I've been watching the Sanders campaign with great interest, and it has been impressive in many ways so far, but at the same time I've noticed he has been very strong within the elements of the electorate he appeals to, but otherwise not so much. In particular his non-white support across the board seems to me to be rather thin, and especially for Dems that is of significant importance. Whereas Clinton clearly is having a much broader appeal in this regard in her support, albeit not as intensely fired up as Sanders. This is why I believe the numbers are still so strongly favouring Clinton to win the Primary, I'm just not seeing the same kind of potential to upset her like Obama had with Sanders, although I do think he is running a very strong and effective campaign. I'm also not seeing the same sort of evidence to support his having strong down ticket appeal to the Congress that I am as a potential Presidential candidate, which is why I am wondering what you were using to to back up your view that "a Sanders led Democratic Party would reclaim the House and probably the Senate to boot." beyond that one article based on that one poll.

Even if those numbers were to hold up for the Presidential ticket, there is the fact that Sander is, as he puts it himself, an avowed socialist, which I can easily see being used by GOP Congresscritters to say especially if this man were to win the Presidency American needs us in the Congress to keep him in check. The writer is presuming that a Sanders led Dem candidacy would have the same effect on the downticket with such numbers as would a long standing Dem candidate in the same position, I'm not as convinced that argument is there. Sanders until this run was always an (I), not a (D), and down there that is going to have some impacts especially on the downticket side. Given that Sanders would be fishing from some of the same pool as Trump, the idea of split ticket voting would hardly be unsurprising, or that the Sanders vote might not care so much about the downticket Dems so long as their man got in. Now, I'm not saying this is the way it would have to go, but so far there is at least as much basis to see it turning out that way as there is for doing what that article writer did IMHO. There simply isn't enough evidence to support his position yet IMHO.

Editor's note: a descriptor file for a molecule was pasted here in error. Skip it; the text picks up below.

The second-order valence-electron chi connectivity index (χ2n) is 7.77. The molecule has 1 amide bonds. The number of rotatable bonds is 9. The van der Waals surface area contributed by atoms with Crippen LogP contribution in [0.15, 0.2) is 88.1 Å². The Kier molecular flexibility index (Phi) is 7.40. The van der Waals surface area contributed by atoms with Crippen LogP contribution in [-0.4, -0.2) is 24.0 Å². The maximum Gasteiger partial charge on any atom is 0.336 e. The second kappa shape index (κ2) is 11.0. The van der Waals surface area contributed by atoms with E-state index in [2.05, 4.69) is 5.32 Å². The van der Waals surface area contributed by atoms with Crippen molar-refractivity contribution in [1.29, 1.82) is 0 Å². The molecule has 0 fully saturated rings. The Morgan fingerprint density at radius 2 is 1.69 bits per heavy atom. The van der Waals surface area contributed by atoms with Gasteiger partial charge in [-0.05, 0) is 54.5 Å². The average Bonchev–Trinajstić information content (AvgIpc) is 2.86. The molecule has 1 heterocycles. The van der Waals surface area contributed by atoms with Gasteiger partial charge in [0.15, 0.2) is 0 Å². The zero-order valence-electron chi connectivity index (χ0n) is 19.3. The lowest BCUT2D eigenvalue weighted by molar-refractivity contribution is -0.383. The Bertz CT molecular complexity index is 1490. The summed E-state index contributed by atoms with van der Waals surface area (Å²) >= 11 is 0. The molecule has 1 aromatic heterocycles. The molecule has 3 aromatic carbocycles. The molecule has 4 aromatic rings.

Could Sanders have that effect in the end? Possibly, yes. Has there been any serious look into whether this has real teeth into it? Not that I've heard/seen yet, which is why I'm asking if you have.

Scotian said...

Oh yes, hope you had a good Christmas and are looking forward to a happy new year!

The Mound of Sound said...

Hi, Scotian. I don't think Sanders has a chance of gaining the Democratic nomination short of the sort of revolutionary upheaval we saw with Syriza and Podemos. It will take some sort of mass movement to overcome the hurdles that the Democratic establishment will put in his way. When it comes to Congress, the Dems are almost as compromised as the Repugs only they try to sound marginally more rational.

I'm coming to suspect that, across North America, the public has been so powerfully conditioned by the corporate media and the influences of consumerism to be incapable to standing together against anything.

A happy New Year to you, Scotian, and to our friend, LD.